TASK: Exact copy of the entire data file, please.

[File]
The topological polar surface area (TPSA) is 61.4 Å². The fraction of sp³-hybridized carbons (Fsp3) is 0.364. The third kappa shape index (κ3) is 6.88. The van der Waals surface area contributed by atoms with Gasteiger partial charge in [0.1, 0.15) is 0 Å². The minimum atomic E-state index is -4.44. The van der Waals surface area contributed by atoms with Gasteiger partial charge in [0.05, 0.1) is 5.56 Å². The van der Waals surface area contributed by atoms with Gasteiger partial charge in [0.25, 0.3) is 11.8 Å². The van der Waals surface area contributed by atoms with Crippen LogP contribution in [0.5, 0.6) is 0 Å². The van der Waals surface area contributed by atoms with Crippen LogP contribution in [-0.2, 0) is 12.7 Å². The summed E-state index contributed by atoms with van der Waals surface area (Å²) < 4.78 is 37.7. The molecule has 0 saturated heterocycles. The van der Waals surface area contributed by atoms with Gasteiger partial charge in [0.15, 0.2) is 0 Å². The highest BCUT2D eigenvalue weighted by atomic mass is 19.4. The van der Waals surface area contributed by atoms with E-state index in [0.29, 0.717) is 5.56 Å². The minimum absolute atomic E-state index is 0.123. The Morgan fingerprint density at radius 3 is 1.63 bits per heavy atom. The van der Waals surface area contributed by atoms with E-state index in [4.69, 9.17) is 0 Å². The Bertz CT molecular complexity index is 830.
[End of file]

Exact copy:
The topological polar surface area (TPSA) is 61.4 Å². The fraction of sp³-hybridized carbons (Fsp3) is 0.364. The third kappa shape index (κ3) is 6.88. The van der Waals surface area contributed by atoms with Gasteiger partial charge in [0.1, 0.15) is 0 Å². The minimum atomic E-state index is -4.44. The van der Waals surface area contributed by atoms with Gasteiger partial charge in [0.05, 0.1) is 5.56 Å². The van der Waals surface area contributed by atoms with Gasteiger partial charge in [0.25, 0.3) is 11.8 Å². The van der Waals surface area contributed by atoms with Crippen LogP contribution in [0.5, 0.6) is 0 Å². The van der Waals surface area contributed by atoms with Crippen LogP contribution in [-0.2, 0) is 12.7 Å². The summed E-state index contributed by atoms with van der Waals surface area (Å²) < 4.78 is 37.7. The molecule has 0 saturated heterocycles. The van der Waals surface area contributed by atoms with Gasteiger partial charge in [0.15, 0.2) is 0 Å². The highest BCUT2D eigenvalue weighted by atomic mass is 19.4. The van der Waals surface area contributed by atoms with E-state index in [0.29, 0.717) is 5.56 Å². The minimum absolute atomic E-state index is 0.123. The Morgan fingerprint density at radius 3 is 1.63 bits per heavy atom. The van der Waals surface area contributed by atoms with E-state index in [4.69, 9.17) is 0 Å². The Bertz CT molecular complexity index is 830.